Sean Gregory from Time magazine thinks that ‘the boxing analogy is fitting’. Gregory’s argument is that (American) football can’t be steered off its violent course. He believes that eventually it will be up to fans and parents to decide for themselves whether football is too violent for the mainstream. They’ll have to consider whether the average 950 blows to the head that a college footballer takes in a season is a good investment in their child’s future and fun Friday night entertainment.

Players and parents who register their children with a football club generally do understand the risks, though more could be done to make the effects of brain injury explicit. In addition to this, football administrative bodies and team owners have a responsibility to look after their players.

At the moment, players’ bodies are thrown around for all their worth and then delisted when they’re not useful to win football games. Daniel Bell, who is only 25-years-old, is already seeing the effects of multiple head injuries during his years playing Australian Rules football. He is entitled to claim half of his last AFL contract salary in compensation and is doing so at the moment with the help of the Players’ Association. The amount he is claiming will be under $100 000, according to the Age.

The process for claiming compensation is strict and claims must be lodged within six months from the player’s final contract. But it’s worth noting that symptoms of CTE develop over time and can be degenerative, so players may not realize the seriousness of their injuries until it is too late.

Bell suffers memory loss, poor concentration and blurred vision. The amount he has lost by not being able to perform at his peak on the football field and in other workplaces will almost certainly be more than $100 000. In any other workplace, an injury such as this would attract higher compensation, especially if Bell suffers an ongoing problem with his work capacity. But as is so often the case in sport, players walk a fine line between being professionals and being expected to accept poor treatment because they are apparently lucky enough to be doing what they love.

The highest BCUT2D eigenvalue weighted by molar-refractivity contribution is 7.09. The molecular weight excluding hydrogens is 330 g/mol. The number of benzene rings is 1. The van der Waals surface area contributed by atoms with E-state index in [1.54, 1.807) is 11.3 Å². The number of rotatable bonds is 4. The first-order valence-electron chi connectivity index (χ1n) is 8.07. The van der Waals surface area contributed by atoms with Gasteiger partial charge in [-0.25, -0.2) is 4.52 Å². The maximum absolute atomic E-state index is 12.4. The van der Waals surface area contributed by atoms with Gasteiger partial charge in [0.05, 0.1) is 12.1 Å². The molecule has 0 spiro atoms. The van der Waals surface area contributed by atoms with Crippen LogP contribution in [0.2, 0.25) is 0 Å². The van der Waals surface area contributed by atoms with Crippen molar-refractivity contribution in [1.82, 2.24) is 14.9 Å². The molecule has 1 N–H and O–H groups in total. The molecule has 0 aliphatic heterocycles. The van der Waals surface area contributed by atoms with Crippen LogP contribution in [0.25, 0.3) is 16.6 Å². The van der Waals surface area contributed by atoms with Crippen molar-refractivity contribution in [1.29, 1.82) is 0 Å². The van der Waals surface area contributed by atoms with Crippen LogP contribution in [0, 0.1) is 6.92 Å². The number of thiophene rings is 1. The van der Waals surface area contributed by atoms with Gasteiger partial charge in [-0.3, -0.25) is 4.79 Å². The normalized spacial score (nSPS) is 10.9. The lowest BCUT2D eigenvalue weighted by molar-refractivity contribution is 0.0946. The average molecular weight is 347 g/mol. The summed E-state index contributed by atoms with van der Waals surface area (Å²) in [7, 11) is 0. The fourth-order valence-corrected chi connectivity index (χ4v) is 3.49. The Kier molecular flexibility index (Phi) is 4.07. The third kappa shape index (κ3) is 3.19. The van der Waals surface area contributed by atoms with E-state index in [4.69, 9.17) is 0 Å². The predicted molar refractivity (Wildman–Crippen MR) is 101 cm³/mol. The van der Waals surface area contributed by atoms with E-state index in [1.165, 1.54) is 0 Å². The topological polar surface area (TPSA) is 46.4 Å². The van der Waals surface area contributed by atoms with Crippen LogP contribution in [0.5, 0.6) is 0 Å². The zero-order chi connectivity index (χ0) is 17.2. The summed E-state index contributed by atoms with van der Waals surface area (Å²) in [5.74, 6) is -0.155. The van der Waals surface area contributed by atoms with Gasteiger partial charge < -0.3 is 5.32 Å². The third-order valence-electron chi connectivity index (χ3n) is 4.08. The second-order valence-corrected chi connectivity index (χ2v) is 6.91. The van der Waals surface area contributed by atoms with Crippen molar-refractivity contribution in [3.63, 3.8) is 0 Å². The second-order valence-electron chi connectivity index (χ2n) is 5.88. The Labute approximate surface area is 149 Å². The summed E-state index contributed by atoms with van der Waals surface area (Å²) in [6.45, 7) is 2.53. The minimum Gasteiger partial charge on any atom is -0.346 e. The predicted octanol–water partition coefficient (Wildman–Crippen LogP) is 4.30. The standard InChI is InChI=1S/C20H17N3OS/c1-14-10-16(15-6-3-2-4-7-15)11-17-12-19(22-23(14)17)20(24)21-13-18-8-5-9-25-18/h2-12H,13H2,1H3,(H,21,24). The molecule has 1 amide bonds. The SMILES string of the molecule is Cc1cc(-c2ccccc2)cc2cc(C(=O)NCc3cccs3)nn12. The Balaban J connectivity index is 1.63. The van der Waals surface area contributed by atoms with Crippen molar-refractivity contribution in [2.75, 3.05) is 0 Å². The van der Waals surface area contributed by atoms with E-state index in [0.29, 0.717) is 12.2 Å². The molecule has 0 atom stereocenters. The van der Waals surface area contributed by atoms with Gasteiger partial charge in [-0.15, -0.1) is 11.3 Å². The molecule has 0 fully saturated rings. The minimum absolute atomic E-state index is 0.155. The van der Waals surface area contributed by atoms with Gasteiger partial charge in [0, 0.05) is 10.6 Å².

According to a recent Age newspaper poll, 88% of respondents thought that AFL players who suffer severe concussion should be banned from playing the following week. Fans care about the players they watch and it looks like Gregory’s boxing analogy may be coming true. But football administration bodies can be doing much more to look after their players. A national insurance scheme that properly compensates injured players at any time their symptoms present would be a good start.

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Comments

  1. Interesting article. On a related topic, how do those new ultra-violent martial arts contests — UFC and the rest — handle the question of injuries? They’re both incredibly popular and incredibly violent, and so the topic must come up. Do fighters get compensation? Do they ever sue?

  2. Well UFC fighters don’t even have a union so they’re in a worse position than AFL, NFL players and the like. They also have no national insurance coverage which, you would assume, would be addressed by a union if it existed. Of course in the US this means they have to take out their own insurance. There have been cases reported of UFC fighters who don’t have health insurance electing not to have surgery on injuries acquired during a fight because they can’t afford it.

  3. Hi Rebecca, Thanks for your blog and welcome to the Overland blogosphere. Never thought I’d be reading about NFL on Overland!

    I wonder if there is something more at play here (if you’ll excuse that dreadful, unintended pun) other than just people’s bodies being used as ‘consumer products to be tossed away’. This isn’t the sort of stuff that is limited to professional sport, if you watch a game of amateur football, any code (especially NFL) players tend to play as if everything is on the line – no matter what the risk to their bodies. I remember seeing Richard Glover and John Dale at last year’s Syd Writers’ Fest discussing the incredible, pure joy they felt (particularly in younger days) when hurling their bodies violently at each other and at the ground. There seems to be something innate in many male brains that loves this sort of thing. (Undoubtably some female brains also, def don’t want to offend any lady rugby players who are reading).

    That said, it is undoubtable that professional sports codes exploit this. Yet part of me thinks that, as with boxing, it’s a risk that players are aware of and accept when they play. The other part of me remembers the 17 yr old at my school who died instantly from a big tackle during a rugby game.